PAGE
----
EPMEPM: Customer Service

Quality Time

What’s the difference between an average property manager and an amazing property manager? Many will answer: communication. But how can you be a great communicator if you are constantly rushed off your feet? Sophie Lyon takes a lesson from a gentler pace of life and reveals how to make every moment count.

I had a birthday recently. Not a significant one but, scarily, I can see the big 5-0 from where I am standing now. So that started me thinking ‘where did the time go?’ and musing on the significance of time in so many aspects of our lives.

Everyone complains about how time-poor we all are, but I think we miss an important point when we do that. Being time-poor doesn’t just mean that you rush through things to try to get more done in your day. It should mean that we try to focus on making the time we have count. It should mean that, but rarely does.

Every interaction you have, whether with a friend, family member or client, should be 100 per cent focused on the task at hand. So rather than calling – or worse, emailing – a client with the old ‘here’s the issue, tell me what you want to do’, we should take time to consider what information the client might need in order to make that decision.

If we take the time to research what has occurred, what the options are, what the possible outcomes might be and the implications of each scenario, we go into a conversation with a client bringing value to the interaction and making the most of that time for both parties. Even if the client doesn’t want all that information, at the very least we will sound confident, reliable and solid. Dependable. A trusted adviser.

Not all of us are skilled in the art of political responses, where you answer a question with something along the lines of ‘I’m so glad you asked me that question, but before I answer that, let me tell you this…’ There’s lots of that going around in the media right now!

Likewise, whenever you are working on an issue with a client, update them regularly. Unfortunately, in the absence of information people make things up to fill the void. Even if it is nothing more than a quick call or email to advise the client that you are working on the problem and give a time frame for when you will have the answer, it avoids the client calling you to chase things up, feeling left out or forgotten.

When you are speaking with someone, slow down and listen to them. Don’t just wait for your turn to speak. I used to work with a guy who would finish your sentences for you, but be wrong! Don’t assume you know; wait until you do.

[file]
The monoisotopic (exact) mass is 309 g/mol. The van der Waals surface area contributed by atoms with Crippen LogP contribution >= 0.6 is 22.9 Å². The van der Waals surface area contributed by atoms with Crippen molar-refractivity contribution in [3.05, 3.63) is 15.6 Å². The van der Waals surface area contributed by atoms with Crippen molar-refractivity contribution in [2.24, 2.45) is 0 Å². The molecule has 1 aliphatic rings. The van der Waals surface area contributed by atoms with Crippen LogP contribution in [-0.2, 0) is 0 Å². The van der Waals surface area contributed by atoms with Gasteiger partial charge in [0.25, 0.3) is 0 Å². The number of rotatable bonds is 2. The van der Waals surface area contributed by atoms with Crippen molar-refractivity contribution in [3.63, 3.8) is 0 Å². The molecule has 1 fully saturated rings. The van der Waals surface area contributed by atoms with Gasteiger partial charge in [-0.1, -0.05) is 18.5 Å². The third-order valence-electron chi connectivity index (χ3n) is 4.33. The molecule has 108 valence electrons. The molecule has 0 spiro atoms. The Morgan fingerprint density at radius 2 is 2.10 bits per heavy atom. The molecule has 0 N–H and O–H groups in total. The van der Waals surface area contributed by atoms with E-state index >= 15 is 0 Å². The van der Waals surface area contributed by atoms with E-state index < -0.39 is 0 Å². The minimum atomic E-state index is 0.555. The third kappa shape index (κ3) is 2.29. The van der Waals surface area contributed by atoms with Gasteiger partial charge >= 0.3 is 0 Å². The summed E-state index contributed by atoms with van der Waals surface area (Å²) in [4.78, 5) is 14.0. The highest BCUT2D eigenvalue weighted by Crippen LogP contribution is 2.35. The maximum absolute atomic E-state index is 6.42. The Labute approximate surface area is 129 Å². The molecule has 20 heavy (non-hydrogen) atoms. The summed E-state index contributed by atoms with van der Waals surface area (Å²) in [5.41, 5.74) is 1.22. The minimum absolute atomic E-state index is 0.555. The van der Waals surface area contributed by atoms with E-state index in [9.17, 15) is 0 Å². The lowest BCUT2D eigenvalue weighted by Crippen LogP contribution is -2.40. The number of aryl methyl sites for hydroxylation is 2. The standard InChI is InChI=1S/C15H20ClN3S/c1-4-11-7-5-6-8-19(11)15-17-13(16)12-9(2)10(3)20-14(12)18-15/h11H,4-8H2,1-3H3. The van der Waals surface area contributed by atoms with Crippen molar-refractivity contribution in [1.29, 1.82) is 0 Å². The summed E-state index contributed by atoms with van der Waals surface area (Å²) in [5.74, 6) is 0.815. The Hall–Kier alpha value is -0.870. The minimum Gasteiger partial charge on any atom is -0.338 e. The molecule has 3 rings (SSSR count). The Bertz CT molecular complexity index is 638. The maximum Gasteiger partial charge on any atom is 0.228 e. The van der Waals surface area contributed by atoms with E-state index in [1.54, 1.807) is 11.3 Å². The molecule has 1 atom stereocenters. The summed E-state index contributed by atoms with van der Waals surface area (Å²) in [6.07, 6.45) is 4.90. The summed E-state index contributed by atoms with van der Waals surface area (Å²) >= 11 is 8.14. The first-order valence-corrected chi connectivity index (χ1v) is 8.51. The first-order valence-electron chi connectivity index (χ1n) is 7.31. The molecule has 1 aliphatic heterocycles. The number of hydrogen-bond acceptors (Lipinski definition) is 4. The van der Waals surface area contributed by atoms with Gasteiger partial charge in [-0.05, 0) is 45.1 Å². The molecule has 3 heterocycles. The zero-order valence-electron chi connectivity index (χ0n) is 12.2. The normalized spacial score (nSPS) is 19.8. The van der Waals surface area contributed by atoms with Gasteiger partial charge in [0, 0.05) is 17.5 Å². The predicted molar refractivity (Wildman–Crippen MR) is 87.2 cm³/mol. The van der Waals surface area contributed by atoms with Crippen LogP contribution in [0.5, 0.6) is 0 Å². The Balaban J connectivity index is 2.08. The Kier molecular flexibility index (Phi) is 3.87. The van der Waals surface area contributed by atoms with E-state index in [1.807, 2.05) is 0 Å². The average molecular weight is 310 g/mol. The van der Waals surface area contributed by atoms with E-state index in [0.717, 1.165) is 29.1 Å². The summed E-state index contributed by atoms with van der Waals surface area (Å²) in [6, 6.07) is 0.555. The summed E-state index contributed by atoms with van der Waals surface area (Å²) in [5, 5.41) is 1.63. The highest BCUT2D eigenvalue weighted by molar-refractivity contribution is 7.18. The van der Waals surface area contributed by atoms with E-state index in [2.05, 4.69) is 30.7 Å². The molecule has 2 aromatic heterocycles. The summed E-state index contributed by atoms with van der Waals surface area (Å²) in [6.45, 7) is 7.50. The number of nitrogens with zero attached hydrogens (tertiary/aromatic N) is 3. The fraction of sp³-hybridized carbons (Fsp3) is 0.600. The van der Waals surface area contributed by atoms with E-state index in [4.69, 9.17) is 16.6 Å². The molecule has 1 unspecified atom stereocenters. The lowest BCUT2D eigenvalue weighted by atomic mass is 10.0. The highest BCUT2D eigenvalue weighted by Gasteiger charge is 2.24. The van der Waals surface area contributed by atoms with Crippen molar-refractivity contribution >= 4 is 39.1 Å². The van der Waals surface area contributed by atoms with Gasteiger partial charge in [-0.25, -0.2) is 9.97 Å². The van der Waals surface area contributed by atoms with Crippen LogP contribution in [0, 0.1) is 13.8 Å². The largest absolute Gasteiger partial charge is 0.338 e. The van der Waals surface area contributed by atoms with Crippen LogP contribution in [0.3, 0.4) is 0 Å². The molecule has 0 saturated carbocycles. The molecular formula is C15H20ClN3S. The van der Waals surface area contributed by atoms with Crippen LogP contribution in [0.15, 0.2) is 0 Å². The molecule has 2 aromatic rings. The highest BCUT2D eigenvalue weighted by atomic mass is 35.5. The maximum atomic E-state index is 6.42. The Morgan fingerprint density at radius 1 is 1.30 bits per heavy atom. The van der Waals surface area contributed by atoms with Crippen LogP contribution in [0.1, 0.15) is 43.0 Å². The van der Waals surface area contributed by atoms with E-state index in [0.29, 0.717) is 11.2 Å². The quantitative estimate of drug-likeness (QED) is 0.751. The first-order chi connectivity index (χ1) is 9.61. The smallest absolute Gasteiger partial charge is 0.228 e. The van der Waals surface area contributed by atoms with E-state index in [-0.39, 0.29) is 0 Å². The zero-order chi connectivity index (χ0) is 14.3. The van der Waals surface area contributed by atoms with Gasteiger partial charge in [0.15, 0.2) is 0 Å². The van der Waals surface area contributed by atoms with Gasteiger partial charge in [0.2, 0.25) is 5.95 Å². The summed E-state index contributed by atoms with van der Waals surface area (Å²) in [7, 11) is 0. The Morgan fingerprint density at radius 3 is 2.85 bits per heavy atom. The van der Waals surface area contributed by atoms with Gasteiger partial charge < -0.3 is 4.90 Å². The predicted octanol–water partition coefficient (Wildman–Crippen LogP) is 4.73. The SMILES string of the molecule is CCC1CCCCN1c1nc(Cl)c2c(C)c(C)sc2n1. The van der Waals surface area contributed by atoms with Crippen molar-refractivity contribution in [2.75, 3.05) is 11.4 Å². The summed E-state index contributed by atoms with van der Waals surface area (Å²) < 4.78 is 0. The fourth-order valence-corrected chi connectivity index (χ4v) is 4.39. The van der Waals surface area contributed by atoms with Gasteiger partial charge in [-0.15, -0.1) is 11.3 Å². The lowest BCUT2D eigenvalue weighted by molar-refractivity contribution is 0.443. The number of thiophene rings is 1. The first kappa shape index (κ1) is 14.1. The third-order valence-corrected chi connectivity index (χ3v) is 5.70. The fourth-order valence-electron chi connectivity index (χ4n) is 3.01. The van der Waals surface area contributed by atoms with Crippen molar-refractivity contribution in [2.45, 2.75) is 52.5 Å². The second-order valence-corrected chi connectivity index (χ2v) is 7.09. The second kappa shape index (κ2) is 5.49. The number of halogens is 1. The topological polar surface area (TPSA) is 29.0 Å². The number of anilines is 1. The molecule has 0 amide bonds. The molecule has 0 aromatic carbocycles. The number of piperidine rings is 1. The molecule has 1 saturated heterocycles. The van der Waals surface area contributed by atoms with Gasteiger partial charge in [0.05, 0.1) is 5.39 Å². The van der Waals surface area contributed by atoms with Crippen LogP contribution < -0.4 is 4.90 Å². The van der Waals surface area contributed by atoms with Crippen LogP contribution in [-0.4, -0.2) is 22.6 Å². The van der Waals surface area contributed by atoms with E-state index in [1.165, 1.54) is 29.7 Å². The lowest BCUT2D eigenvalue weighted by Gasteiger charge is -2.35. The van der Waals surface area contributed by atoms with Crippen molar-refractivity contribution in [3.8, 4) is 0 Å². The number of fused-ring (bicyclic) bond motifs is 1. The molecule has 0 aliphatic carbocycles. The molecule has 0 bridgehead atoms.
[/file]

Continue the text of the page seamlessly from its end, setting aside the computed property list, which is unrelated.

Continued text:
Apparently Bill Clinton was a master at this, having the ability to make each individual feel like the only person in the room when they were speaking to him. Having tried it myself, I know this can be quite hard, especially when there is a lot going on where you are (or, in my case, you’re an easily distracted Gemini: ‘oh look, a fluffy cloud!’). However, if you keep working at it you will master the skill and your relationships will improve, along with your ability to recall conversations or events as though you were totally present at them.

Back in the Dark Ages before email, mobiles and so on, there was time to consider things more fully and fewer instances of being put on the spot or pushed for an immediate answer. Therefore, if you need time to think something through, tell the client you need to look into it and discuss their time frame. Usually, if you ask someone when they need it by, it’s rarely immediate and they can give you time. I’m a huge fan of phone appointments as well; they cut down on ‘phone tag’ and allow both parties to be ready for the conversation. Beware though, you will be expected to come prepared – but at least you will have had time to do so!

Spending time thinking, prepping, studying, learning or writing is valuable. We are all caught up in the immediate, the noise, the pressure, the grid… shut it down, block it out and take some time to remember why you do this job. What do you want to achieve? Take the time to make that happen.

As they say, time is precious; by giving this precious resource to your clients, you create a relationship with them that’s based on trust. Believe me, there’s nothing better.

Show More

Sophie Lyon

Sophie Lyon is the Director and General Manager of Property Management at Jellis Craig. Sophie has over 25 years experience in the industry and leds businesses to new heights through her strategic yet people-focused approach